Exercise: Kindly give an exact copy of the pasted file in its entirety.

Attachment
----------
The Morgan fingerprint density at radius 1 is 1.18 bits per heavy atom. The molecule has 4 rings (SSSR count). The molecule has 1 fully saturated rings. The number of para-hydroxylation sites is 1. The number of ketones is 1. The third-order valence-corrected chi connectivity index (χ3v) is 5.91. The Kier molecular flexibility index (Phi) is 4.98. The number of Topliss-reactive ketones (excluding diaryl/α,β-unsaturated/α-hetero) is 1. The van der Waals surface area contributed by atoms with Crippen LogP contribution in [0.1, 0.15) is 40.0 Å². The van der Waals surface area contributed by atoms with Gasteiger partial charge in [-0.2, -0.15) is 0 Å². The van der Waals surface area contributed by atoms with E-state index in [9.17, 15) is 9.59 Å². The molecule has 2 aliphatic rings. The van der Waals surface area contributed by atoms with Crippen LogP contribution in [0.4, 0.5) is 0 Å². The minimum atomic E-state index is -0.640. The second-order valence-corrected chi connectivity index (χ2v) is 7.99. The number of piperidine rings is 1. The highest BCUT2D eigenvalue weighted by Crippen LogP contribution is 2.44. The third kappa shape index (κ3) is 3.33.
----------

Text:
The Morgan fingerprint density at radius 1 is 1.18 bits per heavy atom. The molecule has 4 rings (SSSR count). The molecule has 1 fully saturated rings. The number of para-hydroxylation sites is 1. The number of ketones is 1. The third-order valence-corrected chi connectivity index (χ3v) is 5.91. The Kier molecular flexibility index (Phi) is 4.98. The number of Topliss-reactive ketones (excluding diaryl/α,β-unsaturated/α-hetero) is 1. The van der Waals surface area contributed by atoms with Crippen LogP contribution in [0.1, 0.15) is 40.0 Å². The van der Waals surface area contributed by atoms with Gasteiger partial charge in [-0.2, -0.15) is 0 Å². The van der Waals surface area contributed by atoms with E-state index in [9.17, 15) is 9.59 Å². The molecule has 2 aliphatic rings. The van der Waals surface area contributed by atoms with Crippen LogP contribution in [0.4, 0.5) is 0 Å². The minimum atomic E-state index is -0.640. The second-order valence-corrected chi connectivity index (χ2v) is 7.99. The number of piperidine rings is 1. The highest BCUT2D eigenvalue weighted by Crippen LogP contribution is 2.44. The third kappa shape index (κ3) is 3.33.